Most moles are completely harmless, but they can become malignant if the melanocytes continue to mutate. The DNA damage to melanocytes can be caused by prolonged exposure to UVA and UVB rays. If the melanocytes proliferate further, there’s the risk that the moles can develop into pre-cancerous lesions or melanoma.

More nerdiness: Why You Need SPF Indoors

What is melanoma? Who is most at risk?

Melanoma is a type of skin cancer that develops in melanocytes. In 2012, melanoma accounted for 1.6% of all cancers worldwide, with its occurrence on the rise. The most common sign of melanoma is a new mole or a change in an existing mole – so mole mapping is a smart idea. Crucially, not all melanoma starts in moles which is why it’s important to keep an eye out for changing skin lesions.

Anyone can get melanoma, which is why all hoomans should remain vigilant of any skin changes. Having said that, there are a few risk factors which can increase the chance of developing melanoma. Notably, if you fall into categories 1, 2 or 3 on the Fitzpatrick scale, if you have red hair or blonde hair, freckly skin, or if you’re a moley person.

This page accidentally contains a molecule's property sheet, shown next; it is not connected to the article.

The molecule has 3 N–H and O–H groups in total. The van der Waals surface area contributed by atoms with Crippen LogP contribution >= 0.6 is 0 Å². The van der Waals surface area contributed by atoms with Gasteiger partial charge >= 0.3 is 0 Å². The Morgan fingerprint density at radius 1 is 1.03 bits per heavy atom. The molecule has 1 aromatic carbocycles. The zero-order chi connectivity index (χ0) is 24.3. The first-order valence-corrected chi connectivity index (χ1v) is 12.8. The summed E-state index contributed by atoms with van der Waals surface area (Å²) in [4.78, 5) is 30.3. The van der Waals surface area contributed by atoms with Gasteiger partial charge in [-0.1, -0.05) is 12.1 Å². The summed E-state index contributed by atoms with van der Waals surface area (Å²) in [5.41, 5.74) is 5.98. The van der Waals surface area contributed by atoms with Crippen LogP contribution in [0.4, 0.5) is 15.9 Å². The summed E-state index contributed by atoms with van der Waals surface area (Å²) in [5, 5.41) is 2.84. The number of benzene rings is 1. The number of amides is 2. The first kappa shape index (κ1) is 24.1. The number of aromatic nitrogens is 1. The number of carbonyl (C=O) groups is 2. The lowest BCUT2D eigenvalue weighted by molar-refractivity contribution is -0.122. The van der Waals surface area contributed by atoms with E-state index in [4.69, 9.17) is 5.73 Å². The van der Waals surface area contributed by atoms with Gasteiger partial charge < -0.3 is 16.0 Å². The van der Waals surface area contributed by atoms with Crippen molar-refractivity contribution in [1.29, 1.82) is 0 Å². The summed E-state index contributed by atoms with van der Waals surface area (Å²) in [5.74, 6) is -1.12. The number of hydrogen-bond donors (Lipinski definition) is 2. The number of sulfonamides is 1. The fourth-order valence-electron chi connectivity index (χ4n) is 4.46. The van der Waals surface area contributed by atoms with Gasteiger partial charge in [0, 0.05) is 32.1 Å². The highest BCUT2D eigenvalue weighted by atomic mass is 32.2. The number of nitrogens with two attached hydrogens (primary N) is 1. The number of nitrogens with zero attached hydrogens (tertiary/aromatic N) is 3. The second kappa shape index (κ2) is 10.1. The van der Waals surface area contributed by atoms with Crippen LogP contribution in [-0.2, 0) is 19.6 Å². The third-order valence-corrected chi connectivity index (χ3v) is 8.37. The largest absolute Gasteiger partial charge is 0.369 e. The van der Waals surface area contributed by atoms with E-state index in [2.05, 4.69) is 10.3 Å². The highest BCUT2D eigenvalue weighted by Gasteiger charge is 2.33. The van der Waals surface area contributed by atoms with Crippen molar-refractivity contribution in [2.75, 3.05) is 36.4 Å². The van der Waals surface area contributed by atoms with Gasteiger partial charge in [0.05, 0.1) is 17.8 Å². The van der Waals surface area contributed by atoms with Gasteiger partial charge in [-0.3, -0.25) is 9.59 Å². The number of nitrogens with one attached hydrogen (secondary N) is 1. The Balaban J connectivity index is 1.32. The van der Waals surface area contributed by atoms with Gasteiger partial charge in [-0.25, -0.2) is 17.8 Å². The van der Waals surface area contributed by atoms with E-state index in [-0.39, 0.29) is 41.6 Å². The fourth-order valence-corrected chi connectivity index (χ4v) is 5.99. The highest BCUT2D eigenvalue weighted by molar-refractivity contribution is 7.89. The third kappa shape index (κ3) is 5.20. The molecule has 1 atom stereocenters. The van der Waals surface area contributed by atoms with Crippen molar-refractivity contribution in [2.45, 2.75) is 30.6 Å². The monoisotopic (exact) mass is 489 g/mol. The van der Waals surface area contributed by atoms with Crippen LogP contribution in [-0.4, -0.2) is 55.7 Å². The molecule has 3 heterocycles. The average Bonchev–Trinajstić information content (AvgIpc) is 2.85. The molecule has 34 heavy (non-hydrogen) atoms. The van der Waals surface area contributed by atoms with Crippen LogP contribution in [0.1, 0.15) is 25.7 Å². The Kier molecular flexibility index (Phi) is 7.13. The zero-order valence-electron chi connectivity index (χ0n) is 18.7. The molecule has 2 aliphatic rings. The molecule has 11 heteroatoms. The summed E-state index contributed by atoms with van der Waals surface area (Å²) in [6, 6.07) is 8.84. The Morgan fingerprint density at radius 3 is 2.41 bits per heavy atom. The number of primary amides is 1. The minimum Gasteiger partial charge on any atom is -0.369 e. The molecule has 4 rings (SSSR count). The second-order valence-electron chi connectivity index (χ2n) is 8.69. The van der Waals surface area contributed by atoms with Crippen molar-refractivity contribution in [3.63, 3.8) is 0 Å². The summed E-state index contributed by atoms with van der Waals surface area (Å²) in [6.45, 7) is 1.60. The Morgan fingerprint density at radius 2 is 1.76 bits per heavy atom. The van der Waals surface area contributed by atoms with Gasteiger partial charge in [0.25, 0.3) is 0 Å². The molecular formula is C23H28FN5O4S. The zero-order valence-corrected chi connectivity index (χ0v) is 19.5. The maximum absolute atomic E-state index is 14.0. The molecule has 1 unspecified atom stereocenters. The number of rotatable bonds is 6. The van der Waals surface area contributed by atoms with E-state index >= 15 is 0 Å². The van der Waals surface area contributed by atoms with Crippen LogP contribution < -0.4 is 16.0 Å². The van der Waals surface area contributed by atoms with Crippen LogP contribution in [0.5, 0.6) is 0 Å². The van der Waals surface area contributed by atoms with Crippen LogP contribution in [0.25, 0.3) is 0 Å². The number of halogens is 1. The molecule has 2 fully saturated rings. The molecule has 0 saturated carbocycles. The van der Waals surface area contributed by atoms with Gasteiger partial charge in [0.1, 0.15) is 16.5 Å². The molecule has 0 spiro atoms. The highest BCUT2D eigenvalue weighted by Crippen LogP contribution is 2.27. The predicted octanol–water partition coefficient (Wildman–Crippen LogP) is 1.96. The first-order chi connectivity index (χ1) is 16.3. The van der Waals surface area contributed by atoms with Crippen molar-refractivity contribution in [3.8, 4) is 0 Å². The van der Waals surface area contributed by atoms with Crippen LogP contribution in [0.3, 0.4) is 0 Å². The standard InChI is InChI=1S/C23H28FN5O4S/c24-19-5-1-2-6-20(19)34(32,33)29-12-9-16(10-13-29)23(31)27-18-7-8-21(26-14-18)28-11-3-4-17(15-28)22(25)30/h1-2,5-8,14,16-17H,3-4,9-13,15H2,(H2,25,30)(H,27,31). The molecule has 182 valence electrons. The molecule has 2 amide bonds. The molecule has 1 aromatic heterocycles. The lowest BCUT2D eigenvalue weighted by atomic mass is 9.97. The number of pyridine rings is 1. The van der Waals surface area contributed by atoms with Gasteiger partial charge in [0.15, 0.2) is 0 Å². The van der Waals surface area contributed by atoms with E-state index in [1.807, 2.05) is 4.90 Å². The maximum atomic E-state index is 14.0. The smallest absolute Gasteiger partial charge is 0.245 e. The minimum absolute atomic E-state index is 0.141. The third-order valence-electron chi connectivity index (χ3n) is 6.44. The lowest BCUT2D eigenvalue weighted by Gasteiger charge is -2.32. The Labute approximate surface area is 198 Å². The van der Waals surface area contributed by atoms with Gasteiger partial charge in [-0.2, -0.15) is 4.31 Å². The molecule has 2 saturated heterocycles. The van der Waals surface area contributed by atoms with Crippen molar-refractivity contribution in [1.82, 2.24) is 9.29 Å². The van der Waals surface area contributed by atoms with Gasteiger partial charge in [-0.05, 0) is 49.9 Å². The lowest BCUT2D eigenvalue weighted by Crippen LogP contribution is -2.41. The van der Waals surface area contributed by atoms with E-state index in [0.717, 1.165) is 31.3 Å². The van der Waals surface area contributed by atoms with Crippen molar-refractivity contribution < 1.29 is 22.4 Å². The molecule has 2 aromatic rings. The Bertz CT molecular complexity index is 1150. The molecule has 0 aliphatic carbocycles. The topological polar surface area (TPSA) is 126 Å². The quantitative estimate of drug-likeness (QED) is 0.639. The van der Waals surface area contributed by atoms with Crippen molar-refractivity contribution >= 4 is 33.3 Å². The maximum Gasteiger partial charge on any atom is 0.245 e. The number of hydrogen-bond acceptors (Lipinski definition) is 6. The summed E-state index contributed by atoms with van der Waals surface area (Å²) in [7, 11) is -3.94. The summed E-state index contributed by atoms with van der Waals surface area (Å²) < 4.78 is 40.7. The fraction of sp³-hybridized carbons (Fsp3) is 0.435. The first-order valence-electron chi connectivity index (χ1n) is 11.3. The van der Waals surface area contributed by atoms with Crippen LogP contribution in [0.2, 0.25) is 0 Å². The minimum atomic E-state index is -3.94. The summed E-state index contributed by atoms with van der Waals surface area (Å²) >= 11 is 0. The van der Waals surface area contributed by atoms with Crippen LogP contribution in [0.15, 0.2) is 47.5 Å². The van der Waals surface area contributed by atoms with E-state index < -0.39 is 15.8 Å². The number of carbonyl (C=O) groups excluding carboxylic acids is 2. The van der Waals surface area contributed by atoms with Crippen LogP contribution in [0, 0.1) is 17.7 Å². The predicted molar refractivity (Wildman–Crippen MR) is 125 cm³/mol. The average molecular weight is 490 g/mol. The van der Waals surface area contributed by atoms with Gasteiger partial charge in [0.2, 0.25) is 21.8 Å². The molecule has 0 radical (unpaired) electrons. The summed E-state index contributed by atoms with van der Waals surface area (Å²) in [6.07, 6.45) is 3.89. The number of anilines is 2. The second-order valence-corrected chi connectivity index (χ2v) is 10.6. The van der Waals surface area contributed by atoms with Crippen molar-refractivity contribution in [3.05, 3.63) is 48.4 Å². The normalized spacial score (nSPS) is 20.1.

Interestingly, it presents differently in different hoomans. Women tend to develop melanoma on their legs, while men commonly get it on their torsos. It’s harder to detect in dark-skinned hoomans as it tends to appear under fingernails or toenails, on the soles of their feet or palms – areas that aren’t sun-exposed. Repeated, severe blistering sunburns before the age of eighteen can also cause melanoma later in life. There’s also a genetic risk to melanoma, which means you’re more likely to get it if your parents have suffered from it.

More nerdiness: Choosing The Right Everyday SPF For Your Skin 

How do I protect moles in the sun?